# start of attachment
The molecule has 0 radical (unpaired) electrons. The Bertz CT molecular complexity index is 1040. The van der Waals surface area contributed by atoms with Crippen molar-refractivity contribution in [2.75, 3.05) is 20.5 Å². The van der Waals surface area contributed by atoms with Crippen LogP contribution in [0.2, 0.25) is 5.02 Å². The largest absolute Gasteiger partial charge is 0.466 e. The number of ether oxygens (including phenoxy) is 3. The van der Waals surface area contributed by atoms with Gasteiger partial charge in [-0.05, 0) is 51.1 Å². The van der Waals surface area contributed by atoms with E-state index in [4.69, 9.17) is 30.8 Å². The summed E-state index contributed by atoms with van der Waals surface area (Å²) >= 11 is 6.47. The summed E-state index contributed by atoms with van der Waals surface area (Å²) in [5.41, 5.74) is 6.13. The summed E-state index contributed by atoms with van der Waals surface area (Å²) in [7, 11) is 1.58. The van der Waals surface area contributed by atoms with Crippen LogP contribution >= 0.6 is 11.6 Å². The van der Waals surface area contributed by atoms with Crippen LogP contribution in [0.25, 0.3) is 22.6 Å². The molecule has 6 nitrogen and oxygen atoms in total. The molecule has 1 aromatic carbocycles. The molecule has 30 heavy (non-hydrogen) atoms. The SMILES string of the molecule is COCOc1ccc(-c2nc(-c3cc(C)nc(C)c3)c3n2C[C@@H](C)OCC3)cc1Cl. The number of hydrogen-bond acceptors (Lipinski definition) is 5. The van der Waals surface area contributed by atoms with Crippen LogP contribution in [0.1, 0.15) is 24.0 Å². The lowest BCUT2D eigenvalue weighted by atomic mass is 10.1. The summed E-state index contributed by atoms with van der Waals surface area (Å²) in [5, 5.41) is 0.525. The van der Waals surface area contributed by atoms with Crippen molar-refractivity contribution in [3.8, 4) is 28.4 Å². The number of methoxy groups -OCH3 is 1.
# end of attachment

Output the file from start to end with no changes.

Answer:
The molecule has 0 radical (unpaired) electrons. The Bertz CT molecular complexity index is 1040. The van der Waals surface area contributed by atoms with Crippen molar-refractivity contribution in [2.75, 3.05) is 20.5 Å². The van der Waals surface area contributed by atoms with Crippen LogP contribution in [0.2, 0.25) is 5.02 Å². The largest absolute Gasteiger partial charge is 0.466 e. The number of ether oxygens (including phenoxy) is 3. The van der Waals surface area contributed by atoms with Gasteiger partial charge in [-0.05, 0) is 51.1 Å². The van der Waals surface area contributed by atoms with E-state index in [4.69, 9.17) is 30.8 Å². The summed E-state index contributed by atoms with van der Waals surface area (Å²) >= 11 is 6.47. The summed E-state index contributed by atoms with van der Waals surface area (Å²) in [5.41, 5.74) is 6.13. The summed E-state index contributed by atoms with van der Waals surface area (Å²) in [7, 11) is 1.58. The van der Waals surface area contributed by atoms with Crippen LogP contribution >= 0.6 is 11.6 Å². The van der Waals surface area contributed by atoms with Crippen LogP contribution in [0.25, 0.3) is 22.6 Å². The molecule has 6 nitrogen and oxygen atoms in total. The molecule has 1 aromatic carbocycles. The molecule has 30 heavy (non-hydrogen) atoms. The SMILES string of the molecule is COCOc1ccc(-c2nc(-c3cc(C)nc(C)c3)c3n2C[C@@H](C)OCC3)cc1Cl. The number of hydrogen-bond acceptors (Lipinski definition) is 5. The van der Waals surface area contributed by atoms with Crippen LogP contribution in [0.1, 0.15) is 24.0 Å². The lowest BCUT2D eigenvalue weighted by atomic mass is 10.1. The summed E-state index contributed by atoms with van der Waals surface area (Å²) in [5, 5.41) is 0.525. The van der Waals surface area contributed by atoms with Crippen molar-refractivity contribution in [3.8, 4) is 28.4 Å². The number of methoxy groups -OCH3 is 1.